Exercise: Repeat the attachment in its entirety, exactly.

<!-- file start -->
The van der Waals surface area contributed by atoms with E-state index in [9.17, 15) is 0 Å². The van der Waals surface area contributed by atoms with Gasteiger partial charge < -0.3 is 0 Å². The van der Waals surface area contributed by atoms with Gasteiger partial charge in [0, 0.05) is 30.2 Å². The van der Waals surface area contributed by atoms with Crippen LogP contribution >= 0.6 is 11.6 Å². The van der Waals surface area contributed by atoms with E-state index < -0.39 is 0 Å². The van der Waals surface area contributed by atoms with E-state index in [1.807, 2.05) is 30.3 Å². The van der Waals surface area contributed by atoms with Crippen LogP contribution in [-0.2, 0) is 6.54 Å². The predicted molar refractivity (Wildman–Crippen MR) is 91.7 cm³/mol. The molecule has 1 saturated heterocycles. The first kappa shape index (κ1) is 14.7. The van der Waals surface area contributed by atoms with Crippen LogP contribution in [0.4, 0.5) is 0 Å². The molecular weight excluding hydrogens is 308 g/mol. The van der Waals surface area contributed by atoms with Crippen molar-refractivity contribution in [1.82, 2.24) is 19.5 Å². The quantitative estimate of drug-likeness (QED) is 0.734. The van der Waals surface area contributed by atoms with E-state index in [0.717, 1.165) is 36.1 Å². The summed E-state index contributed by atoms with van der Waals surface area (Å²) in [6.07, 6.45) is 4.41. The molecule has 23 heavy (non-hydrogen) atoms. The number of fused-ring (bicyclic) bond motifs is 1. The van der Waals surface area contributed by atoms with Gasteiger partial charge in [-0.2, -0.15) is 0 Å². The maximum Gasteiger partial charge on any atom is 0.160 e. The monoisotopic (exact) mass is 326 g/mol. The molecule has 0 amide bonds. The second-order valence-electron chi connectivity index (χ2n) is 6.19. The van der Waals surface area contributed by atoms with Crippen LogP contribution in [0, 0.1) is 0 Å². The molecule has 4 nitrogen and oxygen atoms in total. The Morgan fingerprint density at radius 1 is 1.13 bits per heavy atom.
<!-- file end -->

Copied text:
The van der Waals surface area contributed by atoms with E-state index in [9.17, 15) is 0 Å². The van der Waals surface area contributed by atoms with Gasteiger partial charge < -0.3 is 0 Å². The van der Waals surface area contributed by atoms with Gasteiger partial charge in [0, 0.05) is 30.2 Å². The van der Waals surface area contributed by atoms with Crippen LogP contribution >= 0.6 is 11.6 Å². The van der Waals surface area contributed by atoms with E-state index < -0.39 is 0 Å². The van der Waals surface area contributed by atoms with E-state index in [1.807, 2.05) is 30.3 Å². The van der Waals surface area contributed by atoms with Crippen LogP contribution in [-0.2, 0) is 6.54 Å². The predicted molar refractivity (Wildman–Crippen MR) is 91.7 cm³/mol. The molecule has 1 saturated heterocycles. The first kappa shape index (κ1) is 14.7. The van der Waals surface area contributed by atoms with Crippen LogP contribution in [0.4, 0.5) is 0 Å². The molecular weight excluding hydrogens is 308 g/mol. The van der Waals surface area contributed by atoms with Crippen molar-refractivity contribution in [1.82, 2.24) is 19.5 Å². The quantitative estimate of drug-likeness (QED) is 0.734. The van der Waals surface area contributed by atoms with E-state index in [0.717, 1.165) is 36.1 Å². The summed E-state index contributed by atoms with van der Waals surface area (Å²) in [6.07, 6.45) is 4.41. The molecule has 23 heavy (non-hydrogen) atoms. The number of fused-ring (bicyclic) bond motifs is 1. The van der Waals surface area contributed by atoms with Gasteiger partial charge in [-0.2, -0.15) is 0 Å². The maximum Gasteiger partial charge on any atom is 0.160 e. The monoisotopic (exact) mass is 326 g/mol. The molecule has 0 amide bonds. The second-order valence-electron chi connectivity index (χ2n) is 6.19. The van der Waals surface area contributed by atoms with Crippen LogP contribution in [0, 0.1) is 0 Å². The molecule has 4 nitrogen and oxygen atoms in total. The Morgan fingerprint density at radius 1 is 1.13 bits per heavy atom.